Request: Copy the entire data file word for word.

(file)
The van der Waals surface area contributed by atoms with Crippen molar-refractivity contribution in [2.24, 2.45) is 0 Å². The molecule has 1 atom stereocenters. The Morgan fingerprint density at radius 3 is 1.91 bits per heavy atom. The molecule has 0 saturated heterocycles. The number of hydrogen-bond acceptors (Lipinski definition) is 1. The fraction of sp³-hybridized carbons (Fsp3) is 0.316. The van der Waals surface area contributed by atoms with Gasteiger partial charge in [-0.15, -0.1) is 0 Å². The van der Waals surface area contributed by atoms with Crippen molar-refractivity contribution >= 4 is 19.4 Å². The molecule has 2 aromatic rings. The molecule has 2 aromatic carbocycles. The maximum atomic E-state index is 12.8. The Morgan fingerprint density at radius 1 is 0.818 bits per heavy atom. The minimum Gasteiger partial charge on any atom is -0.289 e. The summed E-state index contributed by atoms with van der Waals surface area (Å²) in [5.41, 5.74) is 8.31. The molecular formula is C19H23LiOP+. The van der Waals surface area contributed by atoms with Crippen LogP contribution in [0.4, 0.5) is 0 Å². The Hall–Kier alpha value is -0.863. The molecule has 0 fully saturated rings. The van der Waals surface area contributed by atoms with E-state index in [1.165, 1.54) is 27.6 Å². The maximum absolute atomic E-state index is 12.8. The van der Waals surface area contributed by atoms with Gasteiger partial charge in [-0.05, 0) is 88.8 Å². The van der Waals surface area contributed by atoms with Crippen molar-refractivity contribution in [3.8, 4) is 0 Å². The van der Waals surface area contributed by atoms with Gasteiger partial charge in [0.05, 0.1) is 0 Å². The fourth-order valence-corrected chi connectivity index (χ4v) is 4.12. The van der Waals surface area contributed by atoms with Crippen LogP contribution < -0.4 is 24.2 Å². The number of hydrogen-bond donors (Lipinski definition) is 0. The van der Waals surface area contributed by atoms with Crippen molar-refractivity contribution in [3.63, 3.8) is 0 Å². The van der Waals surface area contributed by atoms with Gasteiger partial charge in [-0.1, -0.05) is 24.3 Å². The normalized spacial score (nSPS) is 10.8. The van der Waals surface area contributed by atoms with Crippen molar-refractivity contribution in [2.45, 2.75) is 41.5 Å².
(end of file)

The van der Waals surface area contributed by atoms with Crippen molar-refractivity contribution in [2.24, 2.45) is 0 Å². The molecule has 1 atom stereocenters. The Morgan fingerprint density at radius 3 is 1.91 bits per heavy atom. The molecule has 0 saturated heterocycles. The number of hydrogen-bond acceptors (Lipinski definition) is 1. The fraction of sp³-hybridized carbons (Fsp3) is 0.316. The van der Waals surface area contributed by atoms with Gasteiger partial charge in [-0.15, -0.1) is 0 Å². The van der Waals surface area contributed by atoms with Crippen molar-refractivity contribution >= 4 is 19.4 Å². The molecule has 2 aromatic rings. The molecule has 2 aromatic carbocycles. The maximum atomic E-state index is 12.8. The Morgan fingerprint density at radius 1 is 0.818 bits per heavy atom. The minimum Gasteiger partial charge on any atom is -0.289 e. The summed E-state index contributed by atoms with van der Waals surface area (Å²) in [5.41, 5.74) is 8.31. The molecular formula is C19H23LiOP+. The van der Waals surface area contributed by atoms with Crippen LogP contribution in [0.4, 0.5) is 0 Å². The Hall–Kier alpha value is -0.863. The molecule has 0 fully saturated rings. The van der Waals surface area contributed by atoms with E-state index in [1.165, 1.54) is 27.6 Å². The maximum absolute atomic E-state index is 12.8. The van der Waals surface area contributed by atoms with Gasteiger partial charge in [-0.05, 0) is 88.8 Å². The van der Waals surface area contributed by atoms with Crippen molar-refractivity contribution in [3.8, 4) is 0 Å². The van der Waals surface area contributed by atoms with Gasteiger partial charge in [0.05, 0.1) is 0 Å². The fourth-order valence-corrected chi connectivity index (χ4v) is 4.12. The van der Waals surface area contributed by atoms with Crippen LogP contribution < -0.4 is 24.2 Å². The number of hydrogen-bond donors (Lipinski definition) is 0. The van der Waals surface area contributed by atoms with Crippen molar-refractivity contribution in [3.63, 3.8) is 0 Å². The van der Waals surface area contributed by atoms with Gasteiger partial charge in [-0.1, -0.05) is 24.3 Å². The normalized spacial score (nSPS) is 10.8. The van der Waals surface area contributed by atoms with Crippen molar-refractivity contribution in [2.45, 2.75) is 41.5 Å².